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December 7th, 2017, 07:36 PM   #1
woo
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unit of measurement

We are given the following model for population growth

$\displaystyle \frac{dP}{dt}=kP$

where P(t) is the number of population at time t (measured in years) and k is a constant of proportionality. In this model the unit for time is year. What is the unit for the constant of proportionality? per year? how to write it in symbol? year$\displaystyle ^{-1}$?
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December 7th, 2017, 07:40 PM   #2
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It is dimensionless. The equation is "unit free" in the sense that the object on the left is a rate of change and the object on the right is a population. This equation doesn't say that these objects are equal or that they have the same units. It says the the rate of change (just the scalar value, not the unit) is equal to k*P (also just the scalar, not the unit).
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December 8th, 2017, 03:36 AM   #3
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I disagree. If P is a "population", so is measured in "people" (or "millions of people") and t is in years, then dP/dt is the rate of change of population in "people per year" (or "millions of people per year") so that k must be in "per year" as you say. Yes, that can be written as "$\displaystyle year^{-1}$".
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December 14th, 2017, 09:15 AM   #4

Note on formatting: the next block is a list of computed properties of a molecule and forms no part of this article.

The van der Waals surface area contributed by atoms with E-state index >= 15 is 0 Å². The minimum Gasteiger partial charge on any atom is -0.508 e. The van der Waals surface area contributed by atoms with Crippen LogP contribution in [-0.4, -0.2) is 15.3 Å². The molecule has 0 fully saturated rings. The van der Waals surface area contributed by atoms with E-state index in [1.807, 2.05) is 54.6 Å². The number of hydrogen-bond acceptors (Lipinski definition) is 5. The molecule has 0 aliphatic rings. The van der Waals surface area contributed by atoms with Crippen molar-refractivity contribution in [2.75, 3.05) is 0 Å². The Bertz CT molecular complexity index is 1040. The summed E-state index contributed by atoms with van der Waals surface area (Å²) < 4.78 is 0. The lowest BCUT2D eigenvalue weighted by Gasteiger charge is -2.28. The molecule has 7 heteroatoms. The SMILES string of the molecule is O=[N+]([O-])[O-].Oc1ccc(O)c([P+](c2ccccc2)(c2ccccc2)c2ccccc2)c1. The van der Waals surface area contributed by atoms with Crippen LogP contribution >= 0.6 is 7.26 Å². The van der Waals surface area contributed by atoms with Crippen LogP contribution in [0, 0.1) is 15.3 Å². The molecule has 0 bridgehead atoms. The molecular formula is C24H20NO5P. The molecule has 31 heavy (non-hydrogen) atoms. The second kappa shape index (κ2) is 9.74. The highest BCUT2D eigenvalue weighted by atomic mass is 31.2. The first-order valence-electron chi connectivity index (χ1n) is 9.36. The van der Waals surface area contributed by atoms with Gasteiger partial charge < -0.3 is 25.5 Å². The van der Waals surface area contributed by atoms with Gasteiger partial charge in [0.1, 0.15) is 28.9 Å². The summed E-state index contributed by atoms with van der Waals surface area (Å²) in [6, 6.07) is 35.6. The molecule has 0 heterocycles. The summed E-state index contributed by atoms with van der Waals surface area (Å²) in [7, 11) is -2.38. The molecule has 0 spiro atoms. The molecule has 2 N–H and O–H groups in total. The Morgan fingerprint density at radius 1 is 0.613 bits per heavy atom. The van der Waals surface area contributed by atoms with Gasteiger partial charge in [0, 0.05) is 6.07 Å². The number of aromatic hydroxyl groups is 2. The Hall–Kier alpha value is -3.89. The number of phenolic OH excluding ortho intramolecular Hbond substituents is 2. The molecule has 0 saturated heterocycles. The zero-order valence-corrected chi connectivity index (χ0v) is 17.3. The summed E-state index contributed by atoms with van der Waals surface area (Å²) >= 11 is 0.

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Yeah... "per year", "/year" or "year$\displaystyle ^{-1}$" is fine.

Last edited by Benit13; December 14th, 2017 at 09:18 AM.
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December 20th, 2017, 02:04 AM   #5
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Let $\displaystyle T(t)$ (measured in $\displaystyle ^\circ{C}$) be the temperature of a cup of coffee at time $\displaystyle t$ (measured in minutes). Newton's law of cooling gives the differential equation $\displaystyle \frac{dT}{dt}=k(T-T_m)$, where $\displaystyle T_m$ (measured in $\displaystyle ^\circ{C}$) is the ambient temperature and $\displaystyle k$ is a constant of proportionality. If $\displaystyle T_m=25^\circ C$, the solution of the differential equation is $\displaystyle T(t)=25+ce^{kt}$, where $\displaystyle c$ is an arbitrary constant. Does $\displaystyle c$ have a unit? If $\displaystyle c$ has a unit, then what is the unit of $\displaystyle c$?
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December 21st, 2017, 06:45 AM   #6
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The exponential of a unit is not defined so, first, since t has units of "minutes", k must
have units of "minute$^{-1}$" or "1/minutes". That way, "kt" is "unitless" and $e^{kt}$ is "unitless". Since both "T" and "25" have units of "degrees Celcius", c must have units of "degrees Celcius".
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